PFFORWARD_ACTION outAction,
                                        bool UseLog,
                                        bool MustBeUnique,
                                        ref IntPtr ppInterface
                                        );

        [DllImport("iphlpapi.dll", EntryPoint = "PfDeleteInterface")]
        public static extern int PfDeleteInterface(
                                        IntPtr pInterface
                                        );

        [DllImport("iphlpapi.dll", EntryPoint = "PfBindInterfaceToIndex")]
        public static extern int PfBindInterfaceToIndex(
                                        IntPtr Interface_handle,
                                        int dwIndex,
                                        PFADDRESSTYPE pfatLinkType,
                                        ref int LinkIPAddress
                                        );

        [DllImport("iphlpapi.dll", EntryPoint = "PfBindInterfaceToIPAddress")]
        public static extern int PfBindInterfaceToIPAddress(
                                        IntPtr Interface_handle,
                                        PFADDRESSTYPE pfatType,
                                        ref int ip_address
                                        );

        [DllImport("iphlpapi.dll", EntryPoint = "PfUnBindInterface")]
        public static extern int PfUnBindInterface(
                                        IntPtr pInterface
                                        );

        [DllImport("iphlpapi.dll", EntryPoint = "PfAddFiltersToInterface")]
        public static extern int PfAddFiltersToInterface(
                                        IntPtr interface_handle,
                                        int cInFilters,
                                        [MarshalAsAttribute(UnmanagedType.Struct)] 
                                        ref PPF_FILTER_DESCRIPTOR pfiltIn,
                                        int cOutFilters,
                                        [MarshalAsAttribute(UnmanagedType.Struct)]
                                        ref PPF_FILTER_DESCRIPTOR pfiltOut,
                                        [MarshalAsAttribute(UnmanagedType.Struct)]
                                        ref PPF_FILTER_DESCRIPTOR pfHandle
                                        );

        [DllImport("iphlpapi.dll", EntryPoint = "PfRemoveFiltersFromInterface")]
        public static extern int PfRemoveFiltersFromInterface(
                                        IntPtr ih,
                                        int cInFilters,
                                        [MarshalAsAttribute(UnmanagedType.Struct)]
                                        ref PPF_FILTER_DESCRIPTOR pfiltIn,
                                        int cOutFilters,
                                        [MarshalAsAttribute(UnmanagedType.Struct)]
                                        ref PPF_FILTER_DESCRIPTOR pfiltOut
                                        );

        [DllImport("iphlpapi.dll", EntryPoint = "PfRemoveFilterHandles")]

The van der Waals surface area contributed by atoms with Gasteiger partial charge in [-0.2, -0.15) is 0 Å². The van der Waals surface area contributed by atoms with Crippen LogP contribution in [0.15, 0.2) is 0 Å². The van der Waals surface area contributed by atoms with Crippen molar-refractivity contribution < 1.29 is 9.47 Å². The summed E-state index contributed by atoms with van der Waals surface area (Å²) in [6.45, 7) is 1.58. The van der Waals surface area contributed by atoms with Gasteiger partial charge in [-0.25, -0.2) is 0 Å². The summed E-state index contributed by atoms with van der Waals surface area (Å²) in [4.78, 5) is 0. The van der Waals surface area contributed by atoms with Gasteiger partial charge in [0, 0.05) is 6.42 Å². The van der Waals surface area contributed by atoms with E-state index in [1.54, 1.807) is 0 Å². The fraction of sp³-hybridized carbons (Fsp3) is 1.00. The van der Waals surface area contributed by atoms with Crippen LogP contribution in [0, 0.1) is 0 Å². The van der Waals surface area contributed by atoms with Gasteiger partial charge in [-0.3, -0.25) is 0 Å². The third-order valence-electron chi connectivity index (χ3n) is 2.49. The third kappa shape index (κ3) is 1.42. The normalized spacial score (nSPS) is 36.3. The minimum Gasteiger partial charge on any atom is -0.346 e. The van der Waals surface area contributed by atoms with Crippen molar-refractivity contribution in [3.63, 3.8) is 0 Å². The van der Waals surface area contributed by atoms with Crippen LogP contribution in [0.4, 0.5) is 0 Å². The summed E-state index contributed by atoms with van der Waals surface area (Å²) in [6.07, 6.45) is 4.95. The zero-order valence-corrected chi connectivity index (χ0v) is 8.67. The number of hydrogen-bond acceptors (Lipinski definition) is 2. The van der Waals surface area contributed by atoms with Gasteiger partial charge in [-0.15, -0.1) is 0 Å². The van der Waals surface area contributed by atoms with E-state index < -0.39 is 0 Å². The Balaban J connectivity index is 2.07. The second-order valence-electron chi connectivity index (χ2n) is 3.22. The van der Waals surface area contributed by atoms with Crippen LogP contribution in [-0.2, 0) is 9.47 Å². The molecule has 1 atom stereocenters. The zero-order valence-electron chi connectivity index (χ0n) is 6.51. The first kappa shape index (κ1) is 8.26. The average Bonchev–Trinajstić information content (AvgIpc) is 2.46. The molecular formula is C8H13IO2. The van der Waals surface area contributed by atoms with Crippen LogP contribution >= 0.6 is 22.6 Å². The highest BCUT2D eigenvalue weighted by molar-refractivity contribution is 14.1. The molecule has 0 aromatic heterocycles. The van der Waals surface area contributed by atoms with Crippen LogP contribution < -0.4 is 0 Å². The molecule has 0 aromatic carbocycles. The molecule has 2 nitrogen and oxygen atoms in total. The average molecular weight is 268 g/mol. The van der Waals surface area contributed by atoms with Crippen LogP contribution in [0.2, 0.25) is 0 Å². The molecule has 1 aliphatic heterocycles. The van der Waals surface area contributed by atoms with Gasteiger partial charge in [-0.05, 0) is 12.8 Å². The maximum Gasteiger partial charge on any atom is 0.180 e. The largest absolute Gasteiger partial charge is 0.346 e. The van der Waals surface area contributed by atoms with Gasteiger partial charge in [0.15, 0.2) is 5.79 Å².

public static extern int PfRemoveFilterHandles(
                                        IntPtr interface_handle,
                                        int count_Filters,
                                        [MarshalAsAttribute(UnmanagedType.Struct)] 
                                        ref PPF_FILTER_DESCRIPTOR pvHandles
                                        );

        [DllImport("iphlpapi.dll", EntryPoint = "PfRebindFilters")]
        public static extern int PfRebindFilters(
                                        IntPtr pInterface,
                                        [MarshalAsAttribute(UnmanagedType.Struct)]
                                        ref PPF_LATEBIND_INFO pLateBindInfo
                                        );

        [DllImport("iphlpapi.dll", EntryPoint = "PPfAddGlobalFilterToInterface")]
        public static extern int PfAddGlobalFilterToInterface(
                                        IntPtr interface_handle,
                                        [MarshalAsAttribute(UnmanagedType.Struct)]
                                        ref GLOBAL_FILTER gfFilter
                                        );

        [DllImport("iphlpapi.dll", EntryPoint = "PfRemoveGlobalFilterFromInterface")]
        public static extern int PfRemoveGlobalFilterFromInterface(
                                        IntPtr interface_handle,
                                        [MarshalAsAttribute(UnmanagedType.Struct)]
                                        ref GLOBAL_FILTER gfFilter
                                        );

        [DllImport("iphlpapi.dll", EntryPoint = "SetIpTTL")]
        public static extern int SetIpTTL(uint ttl);

C# .NET RTP MJPEG Player

Introduction

This is an implementation of RTP/MJPEG protocol in C#. I wrote this code back in 2005.

Background

This code was used for Elphel network cameras, multicasting RTP/MJPEG but it should be compatible with almost all RTP/MJPEG technologies. This code was written from reading the related RFCs.

Using the Code

RtpPacket.cs

using System;
using System.Collections.Generic;
using System.Text;

namespace RTPLib
{
    public class RtpPacket
    {
        public static readonly int rtp_version = 2; /* the version of RTP supported */